Natural images and scenes

If you don’t have access to forests or green spaces, don’t worry, you can still gain the benefits of Eco therapy. According to some studies, you can experience mental health benefits simply by looking at images of nature. Viewing these nature focused images can help reduce stress and improve mood. Interestingly, a 2015 study found that the more ‘awe inspiring’ the scene, the more mood was improved (possibly because these pictures are more effective at taking us away from our daily experiences). (14) Some studies have even found that patients recovered more quickly and needed less medication when plants were in their room or they had a ‘natural’ view from a hospital window. (15)

Eco psychology – a blossoming new field of science

The studies I have mentioned here are just the tip of the iceberg. There is research that suggests a link between green spaces and social cohesion (16), better ability to cope with stress (17), increases in energy (18), reduction in aggression (19) – the list is endless. And the best part about this therapy is that it’s non invasive, it’s accessible to most, and it’s completely FREE! So now that summer is here and our green spaces are full of leafy trees and blooming flowers, it’s the perfect time to get out there and treat yourself to some nature!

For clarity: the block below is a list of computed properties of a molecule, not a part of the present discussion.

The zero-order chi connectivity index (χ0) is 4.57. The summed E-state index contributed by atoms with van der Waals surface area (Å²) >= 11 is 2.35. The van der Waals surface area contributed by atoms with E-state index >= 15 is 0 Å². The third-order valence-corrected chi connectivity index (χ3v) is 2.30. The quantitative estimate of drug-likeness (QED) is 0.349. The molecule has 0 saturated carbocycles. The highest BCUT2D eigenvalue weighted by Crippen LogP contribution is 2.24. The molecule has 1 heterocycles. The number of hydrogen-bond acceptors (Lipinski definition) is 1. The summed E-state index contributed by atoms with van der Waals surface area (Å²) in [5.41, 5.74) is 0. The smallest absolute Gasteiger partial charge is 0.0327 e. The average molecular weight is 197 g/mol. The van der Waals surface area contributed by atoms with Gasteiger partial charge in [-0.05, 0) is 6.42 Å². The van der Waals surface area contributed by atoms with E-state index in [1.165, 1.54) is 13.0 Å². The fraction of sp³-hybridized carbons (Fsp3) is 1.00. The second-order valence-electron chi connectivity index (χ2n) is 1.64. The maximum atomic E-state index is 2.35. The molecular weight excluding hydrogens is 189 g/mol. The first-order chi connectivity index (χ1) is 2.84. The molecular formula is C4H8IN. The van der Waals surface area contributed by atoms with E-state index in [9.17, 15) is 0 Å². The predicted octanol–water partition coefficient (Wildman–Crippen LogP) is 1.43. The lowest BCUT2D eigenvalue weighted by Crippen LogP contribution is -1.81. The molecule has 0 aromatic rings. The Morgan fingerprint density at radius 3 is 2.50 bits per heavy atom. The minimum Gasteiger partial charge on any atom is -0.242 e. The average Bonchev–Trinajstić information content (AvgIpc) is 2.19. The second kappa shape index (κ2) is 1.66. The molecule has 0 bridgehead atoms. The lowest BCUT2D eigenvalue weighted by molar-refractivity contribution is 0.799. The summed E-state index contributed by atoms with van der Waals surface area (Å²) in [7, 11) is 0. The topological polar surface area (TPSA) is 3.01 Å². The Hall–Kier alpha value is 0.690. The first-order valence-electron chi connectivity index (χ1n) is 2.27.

Is there a particular green activity or place that makes you feel good? We’d love to hear about it. You can comment on our Facebook post, reach us on twitter (@FOMCIC) or write your own blog post!

 

If you have something you want to say about mental health send us a pitch to cai.burton@freedomofmind.org.uk

Keep your pitches to less than 150 words and tell us what content you want to make and why you want to make it. It can be anything, from a poem, to an article, to a video, to a piece of artwork – we’re just after stories to tell. We can keep things anonymous if you’d like and we’ll help you to edit your piece then get it up on the blog.

 

References

  1. Drunk Tank Pink (book by Adam Alter)
  2. https://www.ncbi.nlm.nih.gov/pmc/articles/PMC3987044/
  3. http://journals.plos.org/plosone/article?id=10.1371/journal.pone.0149777
  4. http://www.bbc.co.uk/earth/story/20160420-how-nature-is-good-for-our-health-and-happiness
  5. https://www.ncbi.nlm.nih.gov/pmc/articles/PMC2793346/
  6. https://www.ncbi.nlm.nih.gov/pmc/articles/PMC3393816/
  7. https://www.ncbi.nlm.nih.gov/pubmed/17055544
  8. https://www.ncbi.nlm.nih.gov/pmc/articles/PMC2793341/
  9. https://www.mind.org.uk/information-support/tips-for-everyday-living/nature-and-mental-health/about-ecotherapy-programmes/#what
  10. https://academic.oup.com/jpubhealth/article/38/3/e336/2239844
  11. https://gardencollage.com/heal/mind-spirit/houseplants-improve-mental-health/
  12. Drunk Tank Pink (book by Adam Alter)
  13. https://en.wikipedia.org/wiki/Attention_restoration_theory
  14. http://theoaksatsacredrocks.com/blog/2017/02/27/mental-health-benefits-nature-exposure/
  15. http://science.sciencemag.org/content/224/4647/420.long
  16. https://www.independent.co.uk/environment/nature/nature-more-important-for-social-cohesion-than-age-gender-education-and-income-combined-a6748851.html
  17. https://www.sciencedirect.com/science/article/pii/S0277953610000675
  18. https://www.ncbi.nlm.nih.gov/pmc/articles/PMC2924288/
  19. http://journals.sagepub.com/doi/10.1177/00139160121973124